Lo & Behold Blue Chip buddleia

Lo & Behold Blue Chip buddleia (c)Proven Winners

'Sugar Tip' rose of Sharon

‘Sugar Tip’ rose of Sharon Photo (c) Proven Winners

A few other charming picks to grace the summer landscape include Buddleia ‘Lo & Behold Blue Chip’ (a sterile, low-growing butterfly blush that starts blooming earlier in the summer), Clethra (Summersweet), Physocarpus (Ninebark, early summer flowers followed by berries), Knockout Roses (especially the double red ones); Rose of Sharon ‘Sugar Tip’ (variegated leaves and soft pink flowers that don’t seed); and selected spirea such as ‘Double Play Red’ and ‘Double Play Gold’.





lespedeza bush clover

Bush clover Photo (c)Bluestone Perennials

And for the fall finale, flowering superstars are Lespedeza (Bushclover), Caryopteris (Blue Mist Shrub), and Heptacodium miconioides, commonly called seven-son flower.  Seven-son flower can grow into tree-like proportions (15’-20’) but can be pruned hard to maintain a more compact plant.  Others valued for their showy fall berries: Symphoricarpos (Snowberry), Callicarpa (Beautyberry), Viburnum nudum ‘Pink Beauty’, and evergreen and deciduous hollies.




Foliage rules.

'Electra' coral bell Photo

‘Electra’ coral bell Photo (c)Terra Nova nurseries

It’s all about the leaves.  Flowers are the icing on the cake.  Nothing contributes longer color than foliage.  Leaves come in so many colors, shapes, sizes and textures.  The combinations are endless.  And when you toss in contributions from stems and bark, you’ve got a psychedelic feast on your hands.  In an interview with Garden Gate magazine, I was asked how I was able to get so much brilliance from a small garden.  Easy peasy…leavesies.   They asked if I had a ratio for plants used primarily for their foliage impact versus flowers.  I hadn’t thought about it before.  My answer: almost two out of every three plants used had captivating leaves, in addition to their flowers.  Some outstanding perennials for eye-popping foliage include Heucherella (foamy bells), Heuchera (coral bells), Brunnera (Siberian bugloss), Hakonechloa (hakone grass), Sedum and of course, Hosta.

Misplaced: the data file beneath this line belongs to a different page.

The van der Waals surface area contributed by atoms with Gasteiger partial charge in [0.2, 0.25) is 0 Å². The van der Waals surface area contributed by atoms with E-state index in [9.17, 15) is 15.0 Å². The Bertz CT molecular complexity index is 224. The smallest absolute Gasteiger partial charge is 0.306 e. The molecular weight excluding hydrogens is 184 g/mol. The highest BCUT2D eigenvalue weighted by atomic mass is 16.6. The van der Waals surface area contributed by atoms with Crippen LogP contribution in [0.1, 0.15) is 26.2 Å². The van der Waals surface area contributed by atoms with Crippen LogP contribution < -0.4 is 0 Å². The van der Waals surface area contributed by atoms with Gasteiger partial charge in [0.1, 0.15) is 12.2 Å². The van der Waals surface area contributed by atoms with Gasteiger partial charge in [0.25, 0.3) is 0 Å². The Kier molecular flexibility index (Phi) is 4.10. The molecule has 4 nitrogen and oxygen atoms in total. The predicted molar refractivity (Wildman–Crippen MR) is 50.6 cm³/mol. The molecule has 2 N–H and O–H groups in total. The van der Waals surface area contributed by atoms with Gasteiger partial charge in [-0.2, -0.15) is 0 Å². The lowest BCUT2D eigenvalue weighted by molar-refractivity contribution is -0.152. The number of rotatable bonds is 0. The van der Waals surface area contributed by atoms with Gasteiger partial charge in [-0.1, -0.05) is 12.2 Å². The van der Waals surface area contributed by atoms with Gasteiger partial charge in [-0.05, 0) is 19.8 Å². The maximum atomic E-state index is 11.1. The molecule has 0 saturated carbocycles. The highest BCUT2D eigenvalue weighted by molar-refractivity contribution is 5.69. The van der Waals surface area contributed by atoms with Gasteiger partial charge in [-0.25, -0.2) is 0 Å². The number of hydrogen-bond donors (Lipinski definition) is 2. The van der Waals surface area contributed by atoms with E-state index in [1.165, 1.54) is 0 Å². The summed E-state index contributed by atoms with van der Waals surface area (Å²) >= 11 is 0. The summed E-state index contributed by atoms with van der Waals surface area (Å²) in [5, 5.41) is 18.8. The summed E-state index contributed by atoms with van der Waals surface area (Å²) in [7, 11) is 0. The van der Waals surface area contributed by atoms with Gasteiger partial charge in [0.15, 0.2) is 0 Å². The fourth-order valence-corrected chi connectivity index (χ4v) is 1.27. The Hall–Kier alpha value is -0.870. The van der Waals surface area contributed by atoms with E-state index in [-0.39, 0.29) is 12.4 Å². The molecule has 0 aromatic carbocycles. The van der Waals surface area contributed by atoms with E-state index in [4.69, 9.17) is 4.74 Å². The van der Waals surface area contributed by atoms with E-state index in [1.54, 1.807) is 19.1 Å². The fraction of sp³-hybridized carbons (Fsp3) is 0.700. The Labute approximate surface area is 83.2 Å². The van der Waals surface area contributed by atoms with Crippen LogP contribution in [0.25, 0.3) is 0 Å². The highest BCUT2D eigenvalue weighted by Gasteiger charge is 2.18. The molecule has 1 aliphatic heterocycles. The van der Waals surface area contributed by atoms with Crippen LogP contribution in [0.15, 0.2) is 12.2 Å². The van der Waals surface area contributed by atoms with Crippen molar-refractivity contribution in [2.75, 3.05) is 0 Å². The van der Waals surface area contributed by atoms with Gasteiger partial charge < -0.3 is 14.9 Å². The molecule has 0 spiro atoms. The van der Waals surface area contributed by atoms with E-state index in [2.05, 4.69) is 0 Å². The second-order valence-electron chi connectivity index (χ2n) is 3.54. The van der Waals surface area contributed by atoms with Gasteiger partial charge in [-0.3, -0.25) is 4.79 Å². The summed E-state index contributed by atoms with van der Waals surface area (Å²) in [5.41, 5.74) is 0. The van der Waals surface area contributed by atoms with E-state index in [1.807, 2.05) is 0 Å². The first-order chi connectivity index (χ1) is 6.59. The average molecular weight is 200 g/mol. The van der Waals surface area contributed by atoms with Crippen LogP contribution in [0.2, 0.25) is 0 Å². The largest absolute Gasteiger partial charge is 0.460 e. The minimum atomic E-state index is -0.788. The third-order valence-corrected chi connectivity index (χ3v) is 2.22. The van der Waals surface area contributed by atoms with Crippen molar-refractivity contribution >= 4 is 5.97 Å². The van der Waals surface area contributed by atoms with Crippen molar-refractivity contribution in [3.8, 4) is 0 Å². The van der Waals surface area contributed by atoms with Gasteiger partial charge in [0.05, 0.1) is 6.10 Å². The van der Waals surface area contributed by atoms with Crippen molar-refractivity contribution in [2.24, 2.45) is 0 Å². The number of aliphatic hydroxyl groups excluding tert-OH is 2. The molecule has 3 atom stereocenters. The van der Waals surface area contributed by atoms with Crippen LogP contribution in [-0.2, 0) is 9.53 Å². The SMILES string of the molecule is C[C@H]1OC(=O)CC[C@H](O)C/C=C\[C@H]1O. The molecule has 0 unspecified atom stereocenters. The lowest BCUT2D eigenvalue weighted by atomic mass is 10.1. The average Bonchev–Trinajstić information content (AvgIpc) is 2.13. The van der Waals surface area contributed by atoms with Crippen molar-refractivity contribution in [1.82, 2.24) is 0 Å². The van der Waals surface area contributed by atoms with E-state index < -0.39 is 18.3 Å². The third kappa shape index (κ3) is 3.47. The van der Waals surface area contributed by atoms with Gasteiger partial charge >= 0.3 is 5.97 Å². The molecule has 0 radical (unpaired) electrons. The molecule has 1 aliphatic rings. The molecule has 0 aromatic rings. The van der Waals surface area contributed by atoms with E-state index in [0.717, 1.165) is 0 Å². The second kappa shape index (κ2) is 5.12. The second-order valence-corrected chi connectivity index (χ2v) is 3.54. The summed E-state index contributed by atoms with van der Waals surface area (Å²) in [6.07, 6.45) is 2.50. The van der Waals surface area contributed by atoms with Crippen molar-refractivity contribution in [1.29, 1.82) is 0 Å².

'Brass Lantern' heucherella

‘Brass Lantern’ heucherella

Focus please!

Another right-sizing strategy was actually the result of a garden design correction.  A landscape designer was strolling the property and commented “You have created an astonishing riot of color from plants but my eyes need a rest.  Build in some inanimate focal points that provide a break from plants and allow my eyes to take in a different medium.”   My translation?  More beauty, less plants, less work!  I’m all over it!  I dug out plants and put in decorative urns, water fountains, birdbaths, metal sculptures and other knick knacks.  I love recycling and repurposing objects.  I tried to sneak in a pink flamingo but my husband put his foot down.

statue with heart

Add objects of beauty and personal meaning to complement your plants.

If this post has hit a nerve, and you feel like I used to–that gardening isn’t as much fun anymore–then start now to right-size your gardens.  Remember, plants are not children or pets; you can get rid of some.  Move at your own pace, but move.  Remember, the turtle won the race!

Book giveaway! One lucky commenter will receive an autographed copy of Kerry’s latest book. Comment below, making sure to include a valid email address. Winner will be chosen randomly using the random number generator. You must be 18 years old or older and a resident of the U.S. Giveaway ends Wednesday, February 18, 2015 at 11:59pm Pacific Time. We have a winner! Suzanne’s comment was chosen by the random number generator. Congratulations, Suzanne!

About the Author

Kerry Ann Mendez is an award-winning speaker, garden designer and author. Kerry Ann was awarded the 2014 Gold Medal award from the Massachusetts Horticultural Society for “Exceptional teaching and writing that increases public enjoyment and appreciation of horticulture.” She has authored three top selling gardening books, was featured on HGTV and regional television shows, and speaks to gardeners across the United States. In 2015 and 2016 she gave more than 200 lectures in 17 states to over 20,000 gardeners. Her most recent book, The Right-Size Flower Garden, was released in 2015. For more about Kerry Ann, visit Perennially Yours, her website.